Animals That Would Have Gone Extinct Without Zoos

Zoos get a bad rap sometimes. On the surface, they can seem pretty cruel. Here you have all these wild animals, meant to be out there in the open with no fences or barriers to hold them in and no tourists gawking at every little thing they do. The Humane Society has some scathing opinions of zoos in general, mostly focused on non-accredited zoos, and how they cage wild animals. When you look at it like that, zoos are pretty awful, and animals would be better off without them, right? 

Maybe. But there are two sides to this token, and the other side is that zoos do a lot of work toward the conservation of dying species. Too many have gone extinct already. We will never see dodo birds in real life, and that's nothing short of tragic — they look like they'd be a lot of fun. Without zoos, many more animals would have joined the extinct list from habitat loss, climate change, and other factors. 

Of course there are bad zoos out there, but the ones that work toward conservation deserve plaudits for their tireless efforts to keep species alive. Here's a look at some of the invaluable species that have only survived this far because of the intervention of zoos. 

Przewalski's horse

Wild horses used to be a much bigger thing than they are today. There were horses all over the place, but as a result of domestication and habitat loss, the numbers have steadily dwindled over the years. Nowhere has that been more apparent than in Mongolia, the birthplace of the greatest horse lords in history, the horde of Genghis Khan. But long before the Mongols rose to power, the Przewalski's horse population roamed freely. They were first documented scientifically in 1881, according the San Diego Zoo

By the 1960s, it looked like there would be no saving the wild population. Due to domestication, severe weather, disease, and wolves, the wild horse numbers were dwindling. This is when the San Diego Zoo, among others, stepped in to try to reverse that downward trend. While it didn't prevent an extinction in the wild, the domestic efforts to preserve the species were underway.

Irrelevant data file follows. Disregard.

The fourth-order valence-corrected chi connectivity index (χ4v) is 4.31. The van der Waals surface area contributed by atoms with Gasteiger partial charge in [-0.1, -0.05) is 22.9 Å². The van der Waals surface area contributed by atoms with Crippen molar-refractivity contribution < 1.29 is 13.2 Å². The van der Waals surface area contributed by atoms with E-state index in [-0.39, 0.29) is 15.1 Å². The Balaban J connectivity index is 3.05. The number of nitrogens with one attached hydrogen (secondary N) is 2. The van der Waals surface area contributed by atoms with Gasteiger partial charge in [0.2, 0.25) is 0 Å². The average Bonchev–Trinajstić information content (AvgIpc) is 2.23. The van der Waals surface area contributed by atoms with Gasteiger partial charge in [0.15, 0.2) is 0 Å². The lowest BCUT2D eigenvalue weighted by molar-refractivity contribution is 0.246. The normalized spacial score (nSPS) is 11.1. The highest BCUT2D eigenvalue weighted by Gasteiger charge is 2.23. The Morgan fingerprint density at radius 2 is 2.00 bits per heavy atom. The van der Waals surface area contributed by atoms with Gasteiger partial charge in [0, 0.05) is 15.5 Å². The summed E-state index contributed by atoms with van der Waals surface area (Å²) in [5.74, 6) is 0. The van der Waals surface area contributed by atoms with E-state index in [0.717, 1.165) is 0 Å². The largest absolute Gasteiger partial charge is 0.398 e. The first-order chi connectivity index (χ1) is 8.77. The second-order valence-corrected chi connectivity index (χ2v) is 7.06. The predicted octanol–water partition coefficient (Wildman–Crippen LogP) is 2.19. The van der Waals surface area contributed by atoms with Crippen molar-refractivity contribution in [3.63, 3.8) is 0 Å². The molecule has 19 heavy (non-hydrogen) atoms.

In 1969, the San Diego Zoo had their first Przewalski's horse birth, which in turn gave way to a herd at their Safari Park. Nowadays, zoos around the globe are working to build a sustainable Przewalski's horse wild population. More than 157 horses have been born at the San Diego Zoo alone, and the species has been reintroduced to Mongolia, China, and Kazakhstan. 

Golden lion tamarin

The very idea that these cute little golden goblins could go extinct is intolerable. Thankfully, the intervention of zoos has us past the point of having to worry about it. It all began where so many other near-extinctions began: in the heavily deforested areas of South America, particularly in Brazil. With the destruction of natural habitats in the Brazilian rainforests, the golden lion tamarin was reduced to 2% of it's usual range, according to Save the Golden Lion Tamarin, a nonprofit whose name says it all. 

In the 1960s, it was estimated that only 200 wild golden lion tamarins remained. Over the course of two decades, the zoo population of the adorable little monkeys grew to 500, which opened the door for 146 to be released into the wild over a 15-year stretch leading into the 2000s. That number grew into the thousands, though the problems facing the species persist. Deforestation has carved their once-expansive natural habitat into scattered parcels of rainforest that are too small to support a thriving population. 

Deforestation isn't the only issue, though. In 2018, a yellow fever epidemic saw the population of 3,600 wild golden lion tamarins reduced to only 2,500. Today, the tamarins have been vaccinated for yellow fever, and efforts are underway to regrow the rainforest. It looks like the path might be clearing for arguably the most adorable little primate in the world.

Amur leopard